CLIT 191 Final Guide

CLIT 191 Final Guide - CLIT 191 Study Guide (FINAL) The...

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The Horla by Maupassant -In the form of a journal, the narrator conveys his troubled thoughts and feelings of anguish. All around him, he senses the presence of a being that he calls the “Horla” (meaning 'not there' in French). Throughout the novel, the main characters sanity, or rather, his feelings of alienation are put into question as the Horla progressively dominates his thoughts. The presence of the Horla becomes more and more intolerable to the protagonist, to the point that he is ready to kill either the Horla, or himself. The story concludes in a chaotic scene in which he locks his entire house and sets it a fire, attempting to kill the Horla, yet he forgets about all of his servants and they are burned alive inside of the trap. -The story is written in first person in the form of a diary -First person narrative, but used for a very different purpose than Merrime or Poe. A diary taken in the flow of time that traces the events and his progression of understanding them (factual and epistemological) -Fantastic of both ideas and the supernatural – the narrator invents both a supernatural being, and an epistemology that “proves” the existence of this being -Intertwines fantastic events and subsequent explanations -Narrator, actor, and observer are all one and the same -Maupassant uses a new technique (inspired by the flow of the Seine) in which he slides from step to step (as opposed to “golden dust”). -Begins with a natural frame, his roots, his normal life. Moods, depression, and a possible explanation. Another possible explanation, a theory. A name for what hes experience, the Horla (not there). Another theory, the weakness of his senses. A postulate, then back to illness. Or is it someone or something that has invaded him? He slowly creates an entire epistemology to make his insanity seem logical to himself! -He conducts a series of experiments (charcoal coating on milk and water, traveling) as a way of knowing or proving that something is there. To prove that something is invisible, you must not see it! -Masterful progression form sane to insane, from normal to possessed. Theme of solitude, and the existence of something thats not there, but forming an epistemology to prove that it is. -The creator of The Shinning studied the Horla! Dr. Jekyll and Mr. Hyde by Robert Louis Stevenson -Is repeatedly copied and mimicked in Hollywood, however, in a somewhat transformed manner -Hermeneutics: Whats behind the door? Made to be open or closed. -Chance encounters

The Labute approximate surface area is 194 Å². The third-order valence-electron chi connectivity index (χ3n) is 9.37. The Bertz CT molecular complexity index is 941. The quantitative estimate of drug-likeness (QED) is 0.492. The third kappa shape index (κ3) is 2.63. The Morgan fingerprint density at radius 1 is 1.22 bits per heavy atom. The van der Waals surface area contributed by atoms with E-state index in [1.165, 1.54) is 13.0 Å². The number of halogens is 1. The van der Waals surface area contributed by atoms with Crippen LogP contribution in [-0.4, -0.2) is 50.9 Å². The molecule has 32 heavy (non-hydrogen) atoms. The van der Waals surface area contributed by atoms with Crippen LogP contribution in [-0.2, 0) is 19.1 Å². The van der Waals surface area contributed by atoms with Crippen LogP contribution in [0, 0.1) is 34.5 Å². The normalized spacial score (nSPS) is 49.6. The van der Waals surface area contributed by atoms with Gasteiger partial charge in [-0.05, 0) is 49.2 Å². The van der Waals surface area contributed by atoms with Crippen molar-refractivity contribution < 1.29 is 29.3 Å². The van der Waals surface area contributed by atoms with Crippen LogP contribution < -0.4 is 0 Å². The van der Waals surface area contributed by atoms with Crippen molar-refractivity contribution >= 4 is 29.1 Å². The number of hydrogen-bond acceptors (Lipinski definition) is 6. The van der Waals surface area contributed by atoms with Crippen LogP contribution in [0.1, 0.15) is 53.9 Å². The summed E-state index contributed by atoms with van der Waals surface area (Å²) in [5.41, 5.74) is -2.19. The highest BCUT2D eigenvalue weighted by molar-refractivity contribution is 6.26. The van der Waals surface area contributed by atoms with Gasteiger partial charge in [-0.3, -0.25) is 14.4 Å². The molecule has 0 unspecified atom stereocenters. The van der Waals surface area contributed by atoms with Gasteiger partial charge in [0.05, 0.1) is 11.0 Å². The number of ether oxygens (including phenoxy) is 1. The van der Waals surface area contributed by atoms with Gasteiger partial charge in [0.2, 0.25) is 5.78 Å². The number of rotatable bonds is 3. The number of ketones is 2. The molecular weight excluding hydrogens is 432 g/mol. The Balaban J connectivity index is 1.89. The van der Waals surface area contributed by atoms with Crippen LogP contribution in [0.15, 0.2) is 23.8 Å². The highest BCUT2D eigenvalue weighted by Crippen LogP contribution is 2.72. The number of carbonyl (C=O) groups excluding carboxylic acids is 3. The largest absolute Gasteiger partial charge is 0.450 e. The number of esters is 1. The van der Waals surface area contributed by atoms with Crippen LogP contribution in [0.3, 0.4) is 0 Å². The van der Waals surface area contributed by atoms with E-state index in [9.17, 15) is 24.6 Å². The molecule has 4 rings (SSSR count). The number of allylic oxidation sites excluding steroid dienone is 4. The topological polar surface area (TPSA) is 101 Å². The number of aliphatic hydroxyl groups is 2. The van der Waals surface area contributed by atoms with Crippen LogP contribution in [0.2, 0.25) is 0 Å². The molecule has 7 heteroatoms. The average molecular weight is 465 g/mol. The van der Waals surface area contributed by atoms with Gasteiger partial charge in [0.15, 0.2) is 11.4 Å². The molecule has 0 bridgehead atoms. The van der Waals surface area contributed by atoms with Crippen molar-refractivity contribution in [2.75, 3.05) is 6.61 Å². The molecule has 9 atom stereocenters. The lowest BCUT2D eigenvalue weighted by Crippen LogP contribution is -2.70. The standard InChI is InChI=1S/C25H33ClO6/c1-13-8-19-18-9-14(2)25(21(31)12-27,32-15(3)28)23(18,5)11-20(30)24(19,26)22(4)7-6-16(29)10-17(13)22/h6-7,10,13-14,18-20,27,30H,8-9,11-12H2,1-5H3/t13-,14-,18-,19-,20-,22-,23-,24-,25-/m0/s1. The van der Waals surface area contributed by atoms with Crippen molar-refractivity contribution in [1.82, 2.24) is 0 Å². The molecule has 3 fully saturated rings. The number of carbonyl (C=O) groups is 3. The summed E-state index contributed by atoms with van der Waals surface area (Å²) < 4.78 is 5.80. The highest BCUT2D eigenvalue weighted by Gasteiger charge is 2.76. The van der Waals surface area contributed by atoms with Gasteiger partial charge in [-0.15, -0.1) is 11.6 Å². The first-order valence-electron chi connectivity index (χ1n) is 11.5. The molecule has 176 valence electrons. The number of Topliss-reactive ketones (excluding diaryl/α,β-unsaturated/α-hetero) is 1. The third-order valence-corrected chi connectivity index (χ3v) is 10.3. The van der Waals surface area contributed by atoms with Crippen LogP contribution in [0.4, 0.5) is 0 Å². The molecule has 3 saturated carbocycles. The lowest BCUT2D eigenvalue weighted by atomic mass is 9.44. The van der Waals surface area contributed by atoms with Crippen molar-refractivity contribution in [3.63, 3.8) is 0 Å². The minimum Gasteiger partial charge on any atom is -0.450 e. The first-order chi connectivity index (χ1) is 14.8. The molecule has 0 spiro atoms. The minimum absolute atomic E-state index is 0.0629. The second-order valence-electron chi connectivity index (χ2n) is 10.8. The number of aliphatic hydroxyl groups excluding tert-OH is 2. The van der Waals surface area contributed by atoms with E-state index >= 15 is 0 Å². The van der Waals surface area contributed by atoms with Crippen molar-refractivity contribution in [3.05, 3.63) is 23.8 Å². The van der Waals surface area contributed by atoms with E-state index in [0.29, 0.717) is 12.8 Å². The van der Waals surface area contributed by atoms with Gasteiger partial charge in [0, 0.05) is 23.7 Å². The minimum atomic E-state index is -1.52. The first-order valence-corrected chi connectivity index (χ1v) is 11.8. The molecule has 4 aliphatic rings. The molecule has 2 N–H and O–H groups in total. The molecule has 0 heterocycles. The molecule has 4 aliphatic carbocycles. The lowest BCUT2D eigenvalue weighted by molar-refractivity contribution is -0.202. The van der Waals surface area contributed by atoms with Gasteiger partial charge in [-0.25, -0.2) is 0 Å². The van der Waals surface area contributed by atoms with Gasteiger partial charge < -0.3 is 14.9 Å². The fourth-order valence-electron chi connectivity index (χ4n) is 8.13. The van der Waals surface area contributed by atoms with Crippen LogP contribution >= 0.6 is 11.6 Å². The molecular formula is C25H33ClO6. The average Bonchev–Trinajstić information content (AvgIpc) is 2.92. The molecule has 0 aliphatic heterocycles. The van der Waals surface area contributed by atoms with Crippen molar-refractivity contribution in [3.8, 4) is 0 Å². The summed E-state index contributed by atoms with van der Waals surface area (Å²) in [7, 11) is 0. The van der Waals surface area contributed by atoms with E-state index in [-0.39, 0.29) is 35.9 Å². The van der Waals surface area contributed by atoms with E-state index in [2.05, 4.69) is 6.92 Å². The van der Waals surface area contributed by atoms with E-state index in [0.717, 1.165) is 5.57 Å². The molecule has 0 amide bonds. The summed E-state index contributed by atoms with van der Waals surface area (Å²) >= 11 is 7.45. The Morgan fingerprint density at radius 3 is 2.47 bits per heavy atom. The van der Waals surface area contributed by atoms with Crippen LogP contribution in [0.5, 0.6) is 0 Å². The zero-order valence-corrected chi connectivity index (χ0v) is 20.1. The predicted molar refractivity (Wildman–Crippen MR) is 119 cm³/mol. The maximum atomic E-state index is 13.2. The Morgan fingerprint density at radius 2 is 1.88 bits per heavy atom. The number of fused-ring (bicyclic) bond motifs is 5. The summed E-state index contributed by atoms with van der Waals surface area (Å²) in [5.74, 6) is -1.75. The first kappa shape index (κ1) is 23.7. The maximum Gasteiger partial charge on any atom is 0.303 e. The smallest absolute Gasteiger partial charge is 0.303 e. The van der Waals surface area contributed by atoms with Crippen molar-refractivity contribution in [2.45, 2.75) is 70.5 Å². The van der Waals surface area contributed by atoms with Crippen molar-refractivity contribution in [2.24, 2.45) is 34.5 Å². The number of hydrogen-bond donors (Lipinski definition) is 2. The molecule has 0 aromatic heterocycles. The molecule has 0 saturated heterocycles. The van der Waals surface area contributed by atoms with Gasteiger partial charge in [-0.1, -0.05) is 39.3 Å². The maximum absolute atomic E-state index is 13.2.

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This note was uploaded on 10/18/2010 for the course CLIT 191 taught by Professor Levy during the Spring '09 term at UCSB.

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CLIT 191 Final Guide - CLIT 191 Study Guide (FINAL) The...

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